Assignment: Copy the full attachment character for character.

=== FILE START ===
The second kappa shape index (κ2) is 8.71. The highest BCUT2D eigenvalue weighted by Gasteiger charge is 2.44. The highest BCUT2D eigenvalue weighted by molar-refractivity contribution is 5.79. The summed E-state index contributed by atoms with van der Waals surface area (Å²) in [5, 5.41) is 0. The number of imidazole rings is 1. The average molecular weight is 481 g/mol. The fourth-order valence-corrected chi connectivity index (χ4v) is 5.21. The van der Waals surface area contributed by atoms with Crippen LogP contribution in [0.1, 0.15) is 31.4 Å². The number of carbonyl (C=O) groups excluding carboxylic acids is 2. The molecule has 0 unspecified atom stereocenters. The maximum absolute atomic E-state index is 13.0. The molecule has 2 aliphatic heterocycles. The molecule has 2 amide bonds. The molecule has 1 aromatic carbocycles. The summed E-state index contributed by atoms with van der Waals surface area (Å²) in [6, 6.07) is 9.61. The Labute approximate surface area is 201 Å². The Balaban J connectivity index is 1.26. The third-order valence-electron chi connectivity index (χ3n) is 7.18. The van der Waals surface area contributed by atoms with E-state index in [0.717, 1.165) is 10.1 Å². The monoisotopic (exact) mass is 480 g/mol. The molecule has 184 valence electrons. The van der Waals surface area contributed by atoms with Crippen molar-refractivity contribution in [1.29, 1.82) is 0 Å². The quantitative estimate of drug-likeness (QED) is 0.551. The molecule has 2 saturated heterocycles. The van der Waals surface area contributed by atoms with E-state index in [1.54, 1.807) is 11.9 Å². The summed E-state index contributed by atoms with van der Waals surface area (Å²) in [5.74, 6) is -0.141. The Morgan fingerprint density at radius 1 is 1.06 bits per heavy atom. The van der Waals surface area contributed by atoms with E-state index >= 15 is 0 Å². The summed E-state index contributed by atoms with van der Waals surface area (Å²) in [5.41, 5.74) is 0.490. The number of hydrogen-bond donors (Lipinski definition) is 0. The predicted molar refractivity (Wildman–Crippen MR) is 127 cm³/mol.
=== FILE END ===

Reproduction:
The second kappa shape index (κ2) is 8.71. The highest BCUT2D eigenvalue weighted by Gasteiger charge is 2.44. The highest BCUT2D eigenvalue weighted by molar-refractivity contribution is 5.79. The summed E-state index contributed by atoms with van der Waals surface area (Å²) in [5, 5.41) is 0. The number of imidazole rings is 1. The average molecular weight is 481 g/mol. The fourth-order valence-corrected chi connectivity index (χ4v) is 5.21. The van der Waals surface area contributed by atoms with Crippen LogP contribution in [0.1, 0.15) is 31.4 Å². The number of carbonyl (C=O) groups excluding carboxylic acids is 2. The molecule has 0 unspecified atom stereocenters. The maximum absolute atomic E-state index is 13.0. The molecule has 2 aliphatic heterocycles. The molecule has 2 amide bonds. The molecule has 1 aromatic carbocycles. The summed E-state index contributed by atoms with van der Waals surface area (Å²) in [6, 6.07) is 9.61. The Labute approximate surface area is 201 Å². The Balaban J connectivity index is 1.26. The third-order valence-electron chi connectivity index (χ3n) is 7.18. The van der Waals surface area contributed by atoms with E-state index in [0.717, 1.165) is 10.1 Å². The monoisotopic (exact) mass is 480 g/mol. The molecule has 184 valence electrons. The van der Waals surface area contributed by atoms with Crippen molar-refractivity contribution in [1.29, 1.82) is 0 Å². The quantitative estimate of drug-likeness (QED) is 0.551. The molecule has 2 saturated heterocycles. The van der Waals surface area contributed by atoms with E-state index in [1.54, 1.807) is 11.9 Å². The summed E-state index contributed by atoms with van der Waals surface area (Å²) in [5.74, 6) is -0.141. The Morgan fingerprint density at radius 1 is 1.06 bits per heavy atom. The van der Waals surface area contributed by atoms with E-state index >= 15 is 0 Å². The summed E-state index contributed by atoms with van der Waals surface area (Å²) in [5.41, 5.74) is 0.490. The number of hydrogen-bond donors (Lipinski definition) is 0. The predicted molar refractivity (Wildman–Crippen MR) is 127 cm³/mol.